Ben Bernanke on the future

In a commencement speech for this years graduates of Simon’r Rock … a Massachusetts college, Ben Bernanke:

A few of the facts that Bernanke cites:

  • Between 1700 and 1970, he notes, worker productivity has jumped approximately 30x.
  • Just in the last  50 years, life expectancy has jumped by 8 years, from 70, to 78.
  • In 1913, life expectancy was a mere 53 years.
  • In 1913, 60-hour work weeks at exhausting manufacturing jobs were the norm.

So then Bernanke asks whether the long-run will see massive changes in technology and life improvement like we’ve seen since 1913 and 1963.

Bernanke answers unequivocally yes, based on the fact that the world is seeing more and more innovators and geniuses working together in a way like never before:

…pessimists may be paying too little attention to the strength of the underlying economic and social forces that generate innovation in the modern world. Invention was once the province of the isolated scientist or tinkerer. The transmission of new ideas and the adaptation of the best new insights to commercial uses were slow and erratic. But all of that is changing radically. We live on a planet that is becoming richer and more populous, and in which not only the most advanced economies but also large emerging market nations like China and India increasingly see their economic futures as tied to technological innovation. In that context, the number of trained scientists and engineers is increasing rapidly, as are the resources for research being provided by universities, governments, and the private sector. Moreover, because of the Internet and other advances in communications, collaboration and the exchange of ideas take place at high speed and with little regard for geographic distance. For example, research papers are now disseminated and critiqued almost instantaneously rather than after publication in a journal several years after they are written. And, importantly, as trade and globalization increase the size of the potential market for new products, the possible economic rewards for being first with an innovative product or process are growing rapidly. In short, both humanity’s capacity to innovate and the incentives to innovate are greater today than at any other time in history.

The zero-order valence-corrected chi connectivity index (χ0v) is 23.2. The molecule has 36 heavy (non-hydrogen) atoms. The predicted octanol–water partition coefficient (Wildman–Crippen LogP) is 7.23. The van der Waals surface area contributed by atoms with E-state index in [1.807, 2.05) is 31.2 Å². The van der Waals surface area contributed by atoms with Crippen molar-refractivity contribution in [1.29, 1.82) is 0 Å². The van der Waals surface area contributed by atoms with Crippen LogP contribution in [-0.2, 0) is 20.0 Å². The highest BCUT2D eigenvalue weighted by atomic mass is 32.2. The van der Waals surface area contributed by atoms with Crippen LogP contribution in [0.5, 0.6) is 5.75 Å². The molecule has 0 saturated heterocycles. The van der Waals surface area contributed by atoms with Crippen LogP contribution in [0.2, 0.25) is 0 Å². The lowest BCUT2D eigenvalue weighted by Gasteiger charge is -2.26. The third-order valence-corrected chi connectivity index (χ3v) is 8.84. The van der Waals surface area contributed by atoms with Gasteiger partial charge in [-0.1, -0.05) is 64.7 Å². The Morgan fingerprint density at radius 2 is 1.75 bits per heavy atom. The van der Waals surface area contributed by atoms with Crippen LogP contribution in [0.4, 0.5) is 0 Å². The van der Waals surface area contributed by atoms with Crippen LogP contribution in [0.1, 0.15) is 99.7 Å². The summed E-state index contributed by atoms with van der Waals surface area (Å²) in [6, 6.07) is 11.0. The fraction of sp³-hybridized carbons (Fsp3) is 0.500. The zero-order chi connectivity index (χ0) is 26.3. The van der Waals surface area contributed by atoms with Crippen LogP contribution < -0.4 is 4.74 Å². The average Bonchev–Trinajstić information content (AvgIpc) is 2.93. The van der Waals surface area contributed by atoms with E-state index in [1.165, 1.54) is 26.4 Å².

But that does not mean there is no ceiling on technological innovation. I think we are hitting tech-ceilings, and no matter how many people are thinking it may be we just can’t break out. Bernake’s job is to promote optimism. There is NOTHING special about this man’s view of the current worked or of the future. He is obviously using erroneous logic regarding his projection of growth: : “The way it has been in the past is the way it will continue to be” with an “even better now” tacked on.
Think of it this way: We are still using jet engines, chemical fuel rockets, vaccines, toothbrushes….all stuff conceive in the first 60% of the LAST century. All the innovation I see is virtual, digital, which is nice and may take our growth somewhere….but this isn’t limitless.
Fizikālajiem resursiem ir robežas, jā. Bet cilvēces intelektuālie resursi, mūsu veidotā un jaunradītā komplicētība, līdzīgi kā dzīvībai piemēroti apstākļi uz šīs planētas (Saules mūžs), praktiski ir neierobežoti. Ja Homo sapiens pārnesīs savu apziņu un saprātu uz silīciija kristālu (vai   līdzīgu fizikāli stabilu) vidi, cilvēces attīstības iespējas būs praktiski neierobežotas. I.V. 

About basicrulesoflife

Year 1935. Interests: Contemporary society problems, quality of life, happiness, understanding and changing ourselves - everything based on scientific evidence. Artificial Intelligence Foundation Latvia, Editor.
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